THE NURSES and orderlies at Manchester Royal Infirmary have witnessed a few punch-ups over the years. But nothing had prepared them for the sight of two armed gangs chasing each other on mountain bikes down the hospital corridors. As staff tried bravely to barricade doors and protect patients, members of the Gooch Close Gang and the rival Longsight Crew hunted each other through the wards, the X-ray department and the fracture clinic. CCTV cameras caught the thugs, masked in hoods, balaclavas and bandanas, using hospital trolleys as battering rams to try to reach parts of the building. The storming of the city’s main hospital, in July last year, followed several incidents earlier that day. A member of each gang had been taken to hospital with gunshot wounds, while another Goochie, Leon Johnson, had been mown down in a hit-and-run attack. Each was being visited by relatives and friends when word spread that the others were in the hospital, and the Longsight thugs phoned for back-up. "The arrival of the second group caused panic,” said prosecutor Robert Elias at a subsequent trial. “Staff, patients and visitors fled for their lives." Ten young men were later jailed for either affray or public order offences. ‘A hospital should be a sanctuary,’ said one exasperated detective, ‘not an arena in which to settle violent disputes.’ Yet the fact that such a brazen display should happen in Manchester’s main accident and emergency hospital came as little surprise. And twelve months later, in July 2005, they were at it again: the Gooch and Doddington gangs fighting hand-to-hand and loosing off gunshots in Manchester city centre at 2.30 on a Wednesday afternoon. The truth is, Britain is in the midst of a gang epidemic.
As late as five years ago, most British police forces would deny they had a gang problem. Now it seems senior officers are almost falling over themselves to claim ‘my patch is worse than yours’. A retiring Merseyside Chief Constable said Liverpool was unique for the reach of its criminal gangs, particularly in drug importation and distribution. The head of Nottinghamshire Police says his force is ‘reeling with murders’ and cannot cope. The Metropolitan Police this summer identified at least 193 criminal networks in the capital alone, ranging from international cartels to undisciplined street crews. So who are these groups, how numerous are they and where have they come from? The precise number of ‘gangs’ in the UK is unknowable and ever-changing. Compile a chart and it’s out of date within a week, as different groups wax and wane with startling speed. Some researchers also distinguish between ‘crime firms’ and ‘street gangs’. The former come together purely to commit crimes, while the latter may offer social and psychological succour and engage in a range of activities as well as crime.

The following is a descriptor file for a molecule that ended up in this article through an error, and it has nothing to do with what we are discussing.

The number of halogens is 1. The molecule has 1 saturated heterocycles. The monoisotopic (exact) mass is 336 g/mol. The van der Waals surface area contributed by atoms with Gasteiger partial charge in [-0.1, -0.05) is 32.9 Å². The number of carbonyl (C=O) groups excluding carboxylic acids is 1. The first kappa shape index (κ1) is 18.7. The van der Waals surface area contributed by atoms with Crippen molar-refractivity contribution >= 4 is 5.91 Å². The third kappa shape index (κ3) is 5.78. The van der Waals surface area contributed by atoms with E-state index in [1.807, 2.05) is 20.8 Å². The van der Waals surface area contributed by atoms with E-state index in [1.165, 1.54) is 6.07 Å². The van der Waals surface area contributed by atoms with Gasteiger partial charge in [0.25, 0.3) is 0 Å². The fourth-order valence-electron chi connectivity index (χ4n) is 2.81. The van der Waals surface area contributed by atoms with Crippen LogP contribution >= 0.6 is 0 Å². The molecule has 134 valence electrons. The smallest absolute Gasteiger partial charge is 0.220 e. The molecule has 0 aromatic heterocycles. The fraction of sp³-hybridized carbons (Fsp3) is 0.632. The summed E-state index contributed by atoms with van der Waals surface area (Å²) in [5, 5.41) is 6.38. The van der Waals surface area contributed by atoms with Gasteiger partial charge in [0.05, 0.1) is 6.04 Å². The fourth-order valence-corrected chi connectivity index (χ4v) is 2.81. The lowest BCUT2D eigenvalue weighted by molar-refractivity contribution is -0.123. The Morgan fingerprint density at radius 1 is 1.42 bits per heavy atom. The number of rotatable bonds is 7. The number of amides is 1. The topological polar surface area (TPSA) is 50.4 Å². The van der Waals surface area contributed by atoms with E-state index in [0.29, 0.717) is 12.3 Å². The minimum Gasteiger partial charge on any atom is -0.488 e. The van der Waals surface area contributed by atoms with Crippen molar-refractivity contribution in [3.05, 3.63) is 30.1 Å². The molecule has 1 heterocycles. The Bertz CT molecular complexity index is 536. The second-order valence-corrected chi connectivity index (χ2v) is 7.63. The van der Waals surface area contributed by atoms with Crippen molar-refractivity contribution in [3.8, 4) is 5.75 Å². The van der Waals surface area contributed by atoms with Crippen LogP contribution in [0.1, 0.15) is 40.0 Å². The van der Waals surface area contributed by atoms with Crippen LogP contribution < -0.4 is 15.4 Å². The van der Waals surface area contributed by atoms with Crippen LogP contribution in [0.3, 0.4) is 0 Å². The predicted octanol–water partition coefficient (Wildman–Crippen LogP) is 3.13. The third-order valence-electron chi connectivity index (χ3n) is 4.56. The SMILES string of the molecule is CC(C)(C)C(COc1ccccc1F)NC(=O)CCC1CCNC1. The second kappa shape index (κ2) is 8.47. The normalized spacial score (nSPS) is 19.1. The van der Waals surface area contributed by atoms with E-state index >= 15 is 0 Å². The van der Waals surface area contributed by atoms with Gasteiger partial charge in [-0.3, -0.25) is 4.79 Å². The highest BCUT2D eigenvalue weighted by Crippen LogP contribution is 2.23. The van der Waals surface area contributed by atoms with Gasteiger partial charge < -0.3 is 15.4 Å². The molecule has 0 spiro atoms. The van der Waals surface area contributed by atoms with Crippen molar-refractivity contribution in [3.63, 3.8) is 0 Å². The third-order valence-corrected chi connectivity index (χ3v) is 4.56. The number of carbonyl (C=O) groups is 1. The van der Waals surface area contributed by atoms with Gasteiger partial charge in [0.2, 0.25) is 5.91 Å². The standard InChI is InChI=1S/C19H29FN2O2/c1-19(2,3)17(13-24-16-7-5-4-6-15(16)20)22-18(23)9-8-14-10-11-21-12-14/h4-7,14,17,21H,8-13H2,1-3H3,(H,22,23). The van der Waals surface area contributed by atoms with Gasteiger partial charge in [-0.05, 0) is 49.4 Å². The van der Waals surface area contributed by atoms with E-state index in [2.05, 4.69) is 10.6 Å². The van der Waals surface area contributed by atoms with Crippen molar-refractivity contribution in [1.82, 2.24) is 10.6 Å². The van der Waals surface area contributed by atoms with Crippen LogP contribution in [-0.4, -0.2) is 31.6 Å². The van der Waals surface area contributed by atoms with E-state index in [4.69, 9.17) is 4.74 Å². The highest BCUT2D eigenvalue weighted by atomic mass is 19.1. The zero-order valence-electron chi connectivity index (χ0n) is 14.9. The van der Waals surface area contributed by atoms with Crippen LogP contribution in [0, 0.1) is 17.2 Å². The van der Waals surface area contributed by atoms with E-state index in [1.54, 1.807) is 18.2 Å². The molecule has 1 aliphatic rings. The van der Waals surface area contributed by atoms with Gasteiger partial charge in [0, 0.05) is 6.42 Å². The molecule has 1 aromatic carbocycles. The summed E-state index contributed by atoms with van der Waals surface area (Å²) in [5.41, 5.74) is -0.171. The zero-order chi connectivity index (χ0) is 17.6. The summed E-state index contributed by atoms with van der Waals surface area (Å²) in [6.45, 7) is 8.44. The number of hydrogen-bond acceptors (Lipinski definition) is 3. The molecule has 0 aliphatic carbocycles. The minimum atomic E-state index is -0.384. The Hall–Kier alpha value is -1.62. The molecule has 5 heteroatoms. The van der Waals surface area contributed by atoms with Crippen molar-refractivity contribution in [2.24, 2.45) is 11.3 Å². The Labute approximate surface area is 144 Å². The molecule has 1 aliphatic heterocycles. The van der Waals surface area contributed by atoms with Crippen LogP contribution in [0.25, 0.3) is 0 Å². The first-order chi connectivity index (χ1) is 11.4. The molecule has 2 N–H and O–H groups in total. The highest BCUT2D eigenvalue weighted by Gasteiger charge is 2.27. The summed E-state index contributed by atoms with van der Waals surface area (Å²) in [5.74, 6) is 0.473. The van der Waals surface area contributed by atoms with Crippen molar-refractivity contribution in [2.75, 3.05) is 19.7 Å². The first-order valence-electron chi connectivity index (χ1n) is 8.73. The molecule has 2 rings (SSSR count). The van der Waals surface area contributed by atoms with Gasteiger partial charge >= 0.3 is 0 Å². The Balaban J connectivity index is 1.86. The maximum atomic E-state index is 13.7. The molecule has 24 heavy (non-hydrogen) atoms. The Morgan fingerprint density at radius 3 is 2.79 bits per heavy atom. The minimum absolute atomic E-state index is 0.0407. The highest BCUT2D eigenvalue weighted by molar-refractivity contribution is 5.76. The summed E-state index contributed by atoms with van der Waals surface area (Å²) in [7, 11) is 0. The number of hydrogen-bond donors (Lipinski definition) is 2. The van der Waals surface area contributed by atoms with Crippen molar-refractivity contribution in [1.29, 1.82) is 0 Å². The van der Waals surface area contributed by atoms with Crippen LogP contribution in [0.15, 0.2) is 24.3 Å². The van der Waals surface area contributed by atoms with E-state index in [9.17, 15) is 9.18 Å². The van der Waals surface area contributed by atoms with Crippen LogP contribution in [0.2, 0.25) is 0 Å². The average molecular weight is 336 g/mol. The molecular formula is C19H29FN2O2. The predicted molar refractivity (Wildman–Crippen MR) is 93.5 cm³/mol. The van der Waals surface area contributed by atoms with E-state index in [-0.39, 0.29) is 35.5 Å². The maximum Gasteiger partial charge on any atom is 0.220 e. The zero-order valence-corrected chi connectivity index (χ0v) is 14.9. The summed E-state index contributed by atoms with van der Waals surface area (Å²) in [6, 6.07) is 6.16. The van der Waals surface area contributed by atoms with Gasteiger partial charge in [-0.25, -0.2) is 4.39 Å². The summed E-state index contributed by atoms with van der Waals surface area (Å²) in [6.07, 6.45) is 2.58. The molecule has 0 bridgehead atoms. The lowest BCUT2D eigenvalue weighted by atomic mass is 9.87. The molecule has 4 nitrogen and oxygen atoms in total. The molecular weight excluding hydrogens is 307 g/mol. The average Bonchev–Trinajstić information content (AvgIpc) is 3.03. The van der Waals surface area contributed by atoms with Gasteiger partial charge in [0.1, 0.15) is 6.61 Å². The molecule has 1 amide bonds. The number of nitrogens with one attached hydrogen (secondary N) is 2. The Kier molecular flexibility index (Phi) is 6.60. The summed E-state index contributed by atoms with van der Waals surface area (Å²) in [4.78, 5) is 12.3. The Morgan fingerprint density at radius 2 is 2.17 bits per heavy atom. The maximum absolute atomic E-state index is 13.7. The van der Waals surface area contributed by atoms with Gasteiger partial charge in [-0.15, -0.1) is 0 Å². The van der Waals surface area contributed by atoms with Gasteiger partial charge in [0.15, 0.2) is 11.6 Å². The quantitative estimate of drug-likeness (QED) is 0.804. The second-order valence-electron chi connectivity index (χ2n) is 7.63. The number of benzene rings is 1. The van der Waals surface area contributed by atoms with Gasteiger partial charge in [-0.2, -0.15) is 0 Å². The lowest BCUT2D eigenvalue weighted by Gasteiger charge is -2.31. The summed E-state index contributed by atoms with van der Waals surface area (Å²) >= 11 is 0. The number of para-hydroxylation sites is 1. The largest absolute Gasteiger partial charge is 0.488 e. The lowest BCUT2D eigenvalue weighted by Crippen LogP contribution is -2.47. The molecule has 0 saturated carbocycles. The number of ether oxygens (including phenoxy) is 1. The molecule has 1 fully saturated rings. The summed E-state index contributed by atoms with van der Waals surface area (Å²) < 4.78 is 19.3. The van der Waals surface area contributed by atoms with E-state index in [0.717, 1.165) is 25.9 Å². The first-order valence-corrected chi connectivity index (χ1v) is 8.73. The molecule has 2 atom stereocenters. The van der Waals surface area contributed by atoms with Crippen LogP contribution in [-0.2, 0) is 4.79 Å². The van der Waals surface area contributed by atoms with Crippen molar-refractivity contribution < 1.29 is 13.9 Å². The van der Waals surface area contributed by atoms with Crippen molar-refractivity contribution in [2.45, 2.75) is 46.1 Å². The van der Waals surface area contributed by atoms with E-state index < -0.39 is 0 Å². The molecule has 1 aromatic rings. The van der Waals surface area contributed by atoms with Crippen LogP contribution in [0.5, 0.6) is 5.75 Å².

Everyone agrees, though, that they are here, they are deadly, and they are growing. When academics from the University of Glamorgan studied data from interviews with almost 5,000 arrestees across England and Wales, they found that 15% had either current or past experience as gang members. This suggests there may be 20,000 active gang members across the nation – and that’s just among adults aged 17 and over. Of course, gangs are nothing new in the UK. One particular kind of mob culture was actually pioneered here: football hooliganism. Every town with a professional soccer club has its hoolie firm, but they have tended to be classed as disorderly thugs rather than criminal enterprises, even though they are monitored by the National Criminal Intelligence Service. Some hooligans entered the rave scene in the late 1980s, as organisers, ecstasy dealers and security teams, but still the police viewed them as a rung below the breed of hardcore ‘gangsta’ that had begun to appear.
The new breed was propelled by the growing availability of two commodities, drugs and guns. London and Manchester were the first cities to feel their heat. The headline-making conflict that saw Manchester labelled ‘Britain’s Chicago’ erupted in the mid-80s between the volatile armed robbers of Cheetham Hill, north of the city centre, and the frontline drug dealers of Moss Side, to the south. It was followed by an internal war within Moss Side itself, leading to such pointless killings as the murder of schoolboy Benji Stanley. At the time, Manchester’s problems were almost unique – but times were changing. In 1991, Lancashire Chief Constable Brian Johnson told the Association of Chief Police Officers that murderous gangs were fighting to control the drugs traffic in Britain. So powerful were they, and so well armed, that they threatened to steamroller the specialist police units tasked with taking them on. His words had the edge of truth, yet organised crime remained a dirty phrase in British law enforcement. As a senior Liverpool detective told one criminologist, ‘We put organised crime in a box marked, “Do not open, too difficult to handle”.’ Eventually that lid could be held on no longer, and Pandora’s Box blew open. Liverpool’s mid-90s gang war between the white clans of inner-city Dingle and the black lads of Granby was a foretaste of internecine feuds in several cities. The late 90s saw the arrival of such lethal weaponry as the MAC-10, a rapid-fire submachine gun designed for jungle warfare. It soon became a favourite accessory, supplied from former Eastern Bloc countries or by unscrupulous gun dealers who reactivated decommissioned models. One young gang leader, the wheelchair-bound Julian Bell of the Longsight Crew, used his £500,000 compensation from a motorbike accident to buy the guns and body armour to fight the neighbouring Pitt Bull Crew.